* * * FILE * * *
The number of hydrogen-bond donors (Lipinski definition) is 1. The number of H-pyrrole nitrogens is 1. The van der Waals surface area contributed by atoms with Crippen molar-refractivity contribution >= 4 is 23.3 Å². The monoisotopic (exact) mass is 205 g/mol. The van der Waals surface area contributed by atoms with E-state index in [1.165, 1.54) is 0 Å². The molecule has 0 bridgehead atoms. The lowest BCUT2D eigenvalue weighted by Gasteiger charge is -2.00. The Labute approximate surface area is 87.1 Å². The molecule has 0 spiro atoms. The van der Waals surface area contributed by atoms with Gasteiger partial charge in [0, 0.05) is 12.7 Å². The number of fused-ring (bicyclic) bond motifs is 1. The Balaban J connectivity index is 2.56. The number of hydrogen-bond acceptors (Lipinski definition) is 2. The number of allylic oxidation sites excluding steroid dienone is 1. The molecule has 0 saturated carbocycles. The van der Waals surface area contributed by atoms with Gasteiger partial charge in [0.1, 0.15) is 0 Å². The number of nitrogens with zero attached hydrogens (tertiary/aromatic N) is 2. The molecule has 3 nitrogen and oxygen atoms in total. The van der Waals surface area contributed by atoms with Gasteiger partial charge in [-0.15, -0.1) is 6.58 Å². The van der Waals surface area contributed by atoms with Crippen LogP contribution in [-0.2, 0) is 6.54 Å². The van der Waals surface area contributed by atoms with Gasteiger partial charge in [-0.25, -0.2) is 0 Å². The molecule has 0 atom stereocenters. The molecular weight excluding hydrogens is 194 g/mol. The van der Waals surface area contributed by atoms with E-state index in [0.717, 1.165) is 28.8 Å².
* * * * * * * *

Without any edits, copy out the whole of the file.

The number of hydrogen-bond donors (Lipinski definition) is 1. The number of H-pyrrole nitrogens is 1. The van der Waals surface area contributed by atoms with Crippen molar-refractivity contribution >= 4 is 23.3 Å². The monoisotopic (exact) mass is 205 g/mol. The van der Waals surface area contributed by atoms with E-state index in [1.165, 1.54) is 0 Å². The molecule has 0 bridgehead atoms. The lowest BCUT2D eigenvalue weighted by Gasteiger charge is -2.00. The Labute approximate surface area is 87.1 Å². The molecule has 0 spiro atoms. The van der Waals surface area contributed by atoms with Gasteiger partial charge in [0, 0.05) is 12.7 Å². The number of fused-ring (bicyclic) bond motifs is 1. The Balaban J connectivity index is 2.56. The number of hydrogen-bond acceptors (Lipinski definition) is 2. The number of allylic oxidation sites excluding steroid dienone is 1. The molecule has 0 saturated carbocycles. The van der Waals surface area contributed by atoms with Gasteiger partial charge in [0.1, 0.15) is 0 Å². The number of nitrogens with zero attached hydrogens (tertiary/aromatic N) is 2. The molecule has 3 nitrogen and oxygen atoms in total. The van der Waals surface area contributed by atoms with Gasteiger partial charge in [-0.15, -0.1) is 6.58 Å². The van der Waals surface area contributed by atoms with Crippen LogP contribution in [-0.2, 0) is 6.54 Å². The van der Waals surface area contributed by atoms with Gasteiger partial charge in [-0.25, -0.2) is 0 Å². The molecule has 0 atom stereocenters. The molecular weight excluding hydrogens is 194 g/mol. The van der Waals surface area contributed by atoms with E-state index in [0.717, 1.165) is 28.8 Å².